In this text, the Father is the Vinedresser. He is the one with a great passion for healthy vines, healthy branches, and much fruit. Fruit glorifies him. It brings him great joy, and he loves to share his bounty with all who are found within his house.

In this lesson, Jesus is the Vine. More accurately, he is the “True Vine.” Many vines have proven to be fruitless. They are dis-appreciated and destroyed. However, Jesus, he is the thoroughly perfect, profitable, and pleasing vine. Consequently, when the Great Vinedresser is finished working with the True Vine, there is sure to be an abundance of grapes and wine coming from their joint venture.

It is the worshiper who is the branch. Christians are they who are connected to Christ, and their reason for existence is to bear much fruit for the Vinedresser’s glory.

This is not explicitly stated in the text, but I believe it is reasonable to see the Holy Spirit is the sap. He is the life-giving force flowing through Jesus. He is the power flowing from Jesus through his branches. The Spirit is the power that supplies nutrients, fertility, and God-pleasing fruit.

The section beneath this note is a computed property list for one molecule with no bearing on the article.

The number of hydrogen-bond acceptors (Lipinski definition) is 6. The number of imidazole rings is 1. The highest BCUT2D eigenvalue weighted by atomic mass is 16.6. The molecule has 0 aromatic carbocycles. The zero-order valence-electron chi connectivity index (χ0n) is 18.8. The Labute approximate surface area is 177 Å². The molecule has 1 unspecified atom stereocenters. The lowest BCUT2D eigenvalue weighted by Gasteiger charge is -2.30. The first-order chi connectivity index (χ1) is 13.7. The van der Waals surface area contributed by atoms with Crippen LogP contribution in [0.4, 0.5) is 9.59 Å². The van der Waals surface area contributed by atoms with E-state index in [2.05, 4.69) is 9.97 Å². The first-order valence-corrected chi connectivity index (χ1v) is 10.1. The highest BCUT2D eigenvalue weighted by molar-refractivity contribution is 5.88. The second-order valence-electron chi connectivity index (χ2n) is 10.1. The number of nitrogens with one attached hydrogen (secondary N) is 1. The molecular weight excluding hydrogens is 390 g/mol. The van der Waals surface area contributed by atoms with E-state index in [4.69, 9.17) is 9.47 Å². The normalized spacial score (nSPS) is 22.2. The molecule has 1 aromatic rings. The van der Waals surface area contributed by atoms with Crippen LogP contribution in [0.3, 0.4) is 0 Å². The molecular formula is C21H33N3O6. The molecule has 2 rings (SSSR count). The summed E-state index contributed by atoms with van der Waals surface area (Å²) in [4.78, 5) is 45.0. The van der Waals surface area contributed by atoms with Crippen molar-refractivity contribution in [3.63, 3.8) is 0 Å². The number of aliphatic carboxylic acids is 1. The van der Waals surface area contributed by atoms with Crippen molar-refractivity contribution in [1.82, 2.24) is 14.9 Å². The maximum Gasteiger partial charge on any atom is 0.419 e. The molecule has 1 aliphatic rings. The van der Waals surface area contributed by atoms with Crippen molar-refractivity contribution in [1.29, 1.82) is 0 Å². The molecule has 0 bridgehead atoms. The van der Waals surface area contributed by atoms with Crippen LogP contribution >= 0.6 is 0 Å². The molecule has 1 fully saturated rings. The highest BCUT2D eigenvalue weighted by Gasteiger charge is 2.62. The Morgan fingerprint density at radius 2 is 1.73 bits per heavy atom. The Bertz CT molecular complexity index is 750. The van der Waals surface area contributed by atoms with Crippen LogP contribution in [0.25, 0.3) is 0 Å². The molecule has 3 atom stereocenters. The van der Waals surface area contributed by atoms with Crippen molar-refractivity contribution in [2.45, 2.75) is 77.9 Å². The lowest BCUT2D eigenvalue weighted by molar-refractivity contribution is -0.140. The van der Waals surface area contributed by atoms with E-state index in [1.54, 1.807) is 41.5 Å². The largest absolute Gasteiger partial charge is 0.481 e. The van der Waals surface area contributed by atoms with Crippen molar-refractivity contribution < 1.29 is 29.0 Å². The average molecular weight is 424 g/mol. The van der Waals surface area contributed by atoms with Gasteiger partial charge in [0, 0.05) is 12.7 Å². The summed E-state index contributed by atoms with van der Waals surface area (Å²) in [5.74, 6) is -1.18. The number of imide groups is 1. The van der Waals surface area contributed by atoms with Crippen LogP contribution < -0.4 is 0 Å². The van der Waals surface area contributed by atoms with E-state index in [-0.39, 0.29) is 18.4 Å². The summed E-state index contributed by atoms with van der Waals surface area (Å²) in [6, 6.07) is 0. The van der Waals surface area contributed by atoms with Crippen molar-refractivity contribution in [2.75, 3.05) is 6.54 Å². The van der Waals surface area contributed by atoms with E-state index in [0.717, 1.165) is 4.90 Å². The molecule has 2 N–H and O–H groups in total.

Now, in Jesus’ illustration, certain worshipers are only externally and temporarily attached. Sure, from an outsider’s view, they appear to be vitally connected to Christ and fed by the Spirit. However, as Scripture records, looks can be deceiving. Such disciples have not the blessing of the Holy Spirit, and like Judas they prove to be disconnected, lifeless, and fruitless. They serve not their fruity purpose, and ultimately they are disconnected by the vinedresser and placed in the kindling pile.

They are to be distinguished from true worshipers who are internally and eternally attached. These elect disciples are watered, cleaned, protected, and pruned by the Father. Additionally, these friends prove to be truly connected to the vine as they are perpetually nourished and sustained by the Holy Spirit. And their end and their produce is predetermined — these worshipers who can do nothing by themselves, prove their genuine connectedness by their bringing forth fruit — much fruit.